Workers get ripped off by stingy bosses
NEW LABOUR boasts that introducing the minimum wage has lifted one and a half million workers out of poverty. But a new report, Winners and Losers, by the Citizens Advice Bureaux (CAB) in the north east of England shows that the reality for many workers is very different.
It gives a devastating picture of workers trapped in low paid and unorganised workplaces. In April 1999 New Labour set the minimum wage at a miserly rate of 3.60 an hour, and just 3 an hour for workers under 21. It does not apply for those under 18.
The report slams the government for using a “light touch” when it comes to enforcing the minimum wage. There are just 115 inspectors to cover the whole of Britain. Yet even this is too much for some bosses to stomach. They are using a whole range of dirty tricks to claw back the costs of the minimum wage, says the Citizens Advice Bureau report.
It singles out owners of private care homes as the main culprits.
But cleaning contractors, security firms, and owners of small shops and restaurants are also flouting the minimum wage. The report found 19 cases out of the 102 studied where bosses had sacked workers on the introduction of the minimum wage.
Bosses would then hire younger workers on the lower rate for under 18 year olds. Other bosses simply refused to pay the minimum wage. One man earned just 65 for working a 48 hour week as a kitchen assistant in a small hotel-just 1.35 an hour. He left because his boss refused to discuss raising his wages.
A 31 year old student took a job as a waiter over the summer holiday. The job was advertised in the job centre at 3.60 an hour, but after he started he was asked to “sign something” agreeing to lower pay. Other bosses slashed working hours and overtime. Some bosses increased workloads, removed paid breaks and cut holiday entitlements.
Reductions in working hours meant workers lost between 14.40 and 118.80 a week. A part time garage cleaner was given the minimum wage, but her boss told her he would “make something for you to do every minute of the day from now on”. A security guard had his wages increased from 2.80 to 3.60 an hour, but his boss then slashed his weekly hours from 37 to 24.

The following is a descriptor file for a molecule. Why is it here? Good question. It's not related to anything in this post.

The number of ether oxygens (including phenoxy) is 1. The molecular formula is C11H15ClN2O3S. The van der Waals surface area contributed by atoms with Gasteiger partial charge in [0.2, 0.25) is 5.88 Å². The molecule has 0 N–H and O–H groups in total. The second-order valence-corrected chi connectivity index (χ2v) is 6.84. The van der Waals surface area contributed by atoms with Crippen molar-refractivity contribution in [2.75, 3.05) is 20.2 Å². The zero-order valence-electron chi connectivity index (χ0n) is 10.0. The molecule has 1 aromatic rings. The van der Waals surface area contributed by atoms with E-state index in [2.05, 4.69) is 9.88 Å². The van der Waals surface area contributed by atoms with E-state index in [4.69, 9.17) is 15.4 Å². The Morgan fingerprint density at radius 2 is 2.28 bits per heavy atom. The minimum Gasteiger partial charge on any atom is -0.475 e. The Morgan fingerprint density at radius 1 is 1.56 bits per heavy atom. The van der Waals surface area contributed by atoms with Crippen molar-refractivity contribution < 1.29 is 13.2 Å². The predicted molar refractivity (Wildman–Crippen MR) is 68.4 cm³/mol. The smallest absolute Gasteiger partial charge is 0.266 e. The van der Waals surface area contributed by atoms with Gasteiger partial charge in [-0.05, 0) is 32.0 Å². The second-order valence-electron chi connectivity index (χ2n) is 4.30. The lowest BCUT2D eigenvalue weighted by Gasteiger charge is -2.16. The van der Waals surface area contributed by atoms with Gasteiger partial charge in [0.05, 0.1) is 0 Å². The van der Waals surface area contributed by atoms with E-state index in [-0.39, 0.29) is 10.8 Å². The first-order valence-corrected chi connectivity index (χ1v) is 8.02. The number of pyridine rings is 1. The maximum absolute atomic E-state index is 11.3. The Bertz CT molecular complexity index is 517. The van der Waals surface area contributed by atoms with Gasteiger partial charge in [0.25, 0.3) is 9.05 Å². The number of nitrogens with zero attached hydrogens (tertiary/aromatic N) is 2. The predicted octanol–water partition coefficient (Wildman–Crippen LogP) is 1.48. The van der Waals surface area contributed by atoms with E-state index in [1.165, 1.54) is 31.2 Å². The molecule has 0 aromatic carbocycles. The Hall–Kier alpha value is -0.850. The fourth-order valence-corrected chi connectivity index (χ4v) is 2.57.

So instead of the rise of nearly 30 the worker had expected, his pay was cut by 17.20 a week. Employers also acted in “petty and vindictive” ways, such as cutting paid breaks. One private care home boss started charging workers 9 a week for tea and coffee.
Many of the workers in the survey were not prepared to put up with such treatment. Three people at a florist’s shop got together to ask their boss for a rise after they heard a radio programme about the minimum wage. He told them, “I can do anything I like with part timers-finish them, cut their hours down. Basically I can treat them like shite.”
One worker then walked out of the job, and later won nearly nine weeks back pay. A shop boss told one of his workers that he couldn’t afford to raise her pay from 2.50 an hour. The worker told him he “could afford to drive a Volvo, so he could afford to pay her the minimum wage”.
Many workers have become disillusioned, says the report. As one client, previously on 2.50 an hour, reported, “You think about it differently when you’ve been getting the minimum wage for a while. At first it was great, because it was an increase, but now I just see it like a very low wage.”
The government is set to raise the level of the minimum wage by just 10p an hour in October this year. As the report points out, never has there been a greater need for trade unions to get stuck in and organise in workplaces like care homes, security firms and burger bars.
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